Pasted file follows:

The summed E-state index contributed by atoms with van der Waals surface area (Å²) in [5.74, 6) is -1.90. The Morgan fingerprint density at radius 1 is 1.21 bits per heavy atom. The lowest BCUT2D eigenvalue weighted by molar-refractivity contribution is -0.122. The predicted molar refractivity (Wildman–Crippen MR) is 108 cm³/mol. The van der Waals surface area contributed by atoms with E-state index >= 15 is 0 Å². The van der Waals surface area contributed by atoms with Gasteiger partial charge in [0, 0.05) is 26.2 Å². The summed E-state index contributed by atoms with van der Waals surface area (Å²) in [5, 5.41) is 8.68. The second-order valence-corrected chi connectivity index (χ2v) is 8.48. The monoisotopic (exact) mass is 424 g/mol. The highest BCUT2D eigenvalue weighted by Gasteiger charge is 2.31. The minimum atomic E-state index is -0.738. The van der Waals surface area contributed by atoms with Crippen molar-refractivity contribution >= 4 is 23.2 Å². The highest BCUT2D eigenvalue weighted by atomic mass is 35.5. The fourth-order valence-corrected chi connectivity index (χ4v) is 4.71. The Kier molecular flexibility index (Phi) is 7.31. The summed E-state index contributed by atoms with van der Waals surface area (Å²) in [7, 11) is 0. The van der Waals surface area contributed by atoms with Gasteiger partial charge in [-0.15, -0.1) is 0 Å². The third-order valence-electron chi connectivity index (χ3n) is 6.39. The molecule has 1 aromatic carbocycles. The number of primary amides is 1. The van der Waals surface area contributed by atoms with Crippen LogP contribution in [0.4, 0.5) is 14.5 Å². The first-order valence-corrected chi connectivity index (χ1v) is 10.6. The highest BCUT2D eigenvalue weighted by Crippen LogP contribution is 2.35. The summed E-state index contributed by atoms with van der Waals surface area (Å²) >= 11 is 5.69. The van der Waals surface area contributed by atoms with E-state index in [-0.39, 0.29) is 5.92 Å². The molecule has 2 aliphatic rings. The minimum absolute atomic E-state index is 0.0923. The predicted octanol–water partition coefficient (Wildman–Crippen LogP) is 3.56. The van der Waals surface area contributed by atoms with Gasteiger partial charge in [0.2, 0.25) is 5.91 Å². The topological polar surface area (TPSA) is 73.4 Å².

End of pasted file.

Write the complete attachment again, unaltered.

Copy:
The summed E-state index contributed by atoms with van der Waals surface area (Å²) in [5.74, 6) is -1.90. The Morgan fingerprint density at radius 1 is 1.21 bits per heavy atom. The lowest BCUT2D eigenvalue weighted by molar-refractivity contribution is -0.122. The predicted molar refractivity (Wildman–Crippen MR) is 108 cm³/mol. The van der Waals surface area contributed by atoms with E-state index >= 15 is 0 Å². The van der Waals surface area contributed by atoms with Gasteiger partial charge in [0, 0.05) is 26.2 Å². The summed E-state index contributed by atoms with van der Waals surface area (Å²) in [5, 5.41) is 8.68. The second-order valence-corrected chi connectivity index (χ2v) is 8.48. The monoisotopic (exact) mass is 424 g/mol. The highest BCUT2D eigenvalue weighted by Gasteiger charge is 2.31. The minimum atomic E-state index is -0.738. The van der Waals surface area contributed by atoms with Crippen molar-refractivity contribution >= 4 is 23.2 Å². The highest BCUT2D eigenvalue weighted by atomic mass is 35.5. The fourth-order valence-corrected chi connectivity index (χ4v) is 4.71. The Kier molecular flexibility index (Phi) is 7.31. The summed E-state index contributed by atoms with van der Waals surface area (Å²) in [7, 11) is 0. The van der Waals surface area contributed by atoms with Gasteiger partial charge in [-0.15, -0.1) is 0 Å². The third-order valence-electron chi connectivity index (χ3n) is 6.39. The molecule has 1 aromatic carbocycles. The number of primary amides is 1. The van der Waals surface area contributed by atoms with Crippen LogP contribution in [0.4, 0.5) is 14.5 Å². The first-order valence-corrected chi connectivity index (χ1v) is 10.6. The highest BCUT2D eigenvalue weighted by Crippen LogP contribution is 2.35. The summed E-state index contributed by atoms with van der Waals surface area (Å²) >= 11 is 5.69. The van der Waals surface area contributed by atoms with E-state index in [-0.39, 0.29) is 5.92 Å². The molecule has 2 aliphatic rings. The minimum absolute atomic E-state index is 0.0923. The predicted octanol–water partition coefficient (Wildman–Crippen LogP) is 3.56. The van der Waals surface area contributed by atoms with Gasteiger partial charge in [0.2, 0.25) is 5.91 Å². The topological polar surface area (TPSA) is 73.4 Å².